Three chancellors get raises

Thanks to a motion passed by the UW System Board of Regents on Nov. 10, three UW System chancellors and one provost recently received pay raises.

According to a UW System press release, UW-Platteville Chancellor David Markee, UW-Stout Chancellor Charles Sorensen, UW-Superior Chancellor Julius Erlenbach and Platteville Provost Carol Butts received pay raises of $13,551, $10,868, $5,051 and $6,500, respectively.

“(The raises are) based on market factors and performance,” said Doug Bradley, UW System director of communications, adding the salaries of chancellors at non-UW institutions, as well as several other factors, were taken into consideration when making the decision.

Bradley said the salaries of UW chancellors lag behind the salaries of their out-of-state peers by about 15 percent.

Doug Mell, communications director at UW-Stout, said the goal of the UW System isn’t to get the salaries of its leaders above those of their peers, but to get their salaries to the median.

“The problem is, even with this increase, they’re still going to be below the median,” Mell said.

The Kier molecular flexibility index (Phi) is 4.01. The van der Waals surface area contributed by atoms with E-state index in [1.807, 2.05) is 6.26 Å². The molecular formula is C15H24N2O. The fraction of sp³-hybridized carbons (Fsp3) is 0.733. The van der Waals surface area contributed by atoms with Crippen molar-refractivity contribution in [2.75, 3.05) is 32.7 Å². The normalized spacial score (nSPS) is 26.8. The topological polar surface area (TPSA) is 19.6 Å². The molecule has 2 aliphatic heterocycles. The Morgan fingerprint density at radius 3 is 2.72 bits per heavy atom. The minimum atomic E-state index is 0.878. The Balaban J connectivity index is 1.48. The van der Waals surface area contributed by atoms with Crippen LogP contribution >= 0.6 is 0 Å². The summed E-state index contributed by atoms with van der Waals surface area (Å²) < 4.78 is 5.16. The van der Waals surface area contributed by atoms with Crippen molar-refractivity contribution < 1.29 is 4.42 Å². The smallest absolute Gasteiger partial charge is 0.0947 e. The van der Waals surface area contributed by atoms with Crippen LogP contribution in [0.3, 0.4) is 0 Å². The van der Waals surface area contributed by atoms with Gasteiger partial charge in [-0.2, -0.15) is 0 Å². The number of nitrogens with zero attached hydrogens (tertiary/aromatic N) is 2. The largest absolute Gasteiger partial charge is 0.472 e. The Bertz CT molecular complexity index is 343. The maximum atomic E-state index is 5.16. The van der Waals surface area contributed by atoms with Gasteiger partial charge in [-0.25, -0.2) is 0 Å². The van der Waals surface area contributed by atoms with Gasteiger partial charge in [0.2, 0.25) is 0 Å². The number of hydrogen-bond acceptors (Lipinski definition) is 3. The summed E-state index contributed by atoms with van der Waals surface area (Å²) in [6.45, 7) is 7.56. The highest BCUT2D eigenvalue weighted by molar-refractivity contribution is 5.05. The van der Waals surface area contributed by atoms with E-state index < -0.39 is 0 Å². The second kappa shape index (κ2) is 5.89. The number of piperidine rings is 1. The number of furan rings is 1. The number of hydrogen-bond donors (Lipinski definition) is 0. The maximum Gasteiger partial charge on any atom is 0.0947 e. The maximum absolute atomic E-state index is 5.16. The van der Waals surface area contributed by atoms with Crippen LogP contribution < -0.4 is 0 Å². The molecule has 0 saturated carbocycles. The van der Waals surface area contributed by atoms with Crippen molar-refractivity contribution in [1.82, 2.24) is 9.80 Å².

But the problem isn’t just among chancellors. Bradley said all levels of employees within the UW System, including faculty members and academic staff members, currently lag behind their out-of-state peers.

Faculty and academic staff, Bradley said, are behind by about 8 to 15 percent.
Mell said salaries of staff are going up, but not by enough.

“(Salaries) get increased,” Mell said, adding the System just isn’t keeping up with its peers. To close the salary gap between UW faculty and non-UW faculty, Mell said salaries would have to increase 7.35 percent a year for two years.

But Fredric Kolb, professor of economics at UW-Eau Claire, said salaries are only part of the equation, adding the quality of the work environment, the quality of fellow co-workers and the quality of the students weigh on professors’ minds as well.

It’s a total package, Kolb said, adding it’s about more than just money.

“If the faculty members don’t feel that the package is satisfactory, then they would be leaving,” Kolb said. “Everybody’s going to want more money. To see whether it’s enough, you just look to see if people are leaving.”
Kolb said he is satisfied with his current situation.

“I would say the environment here is excellent,” he said. “There are great students here. They are worth taking a small pay cut.”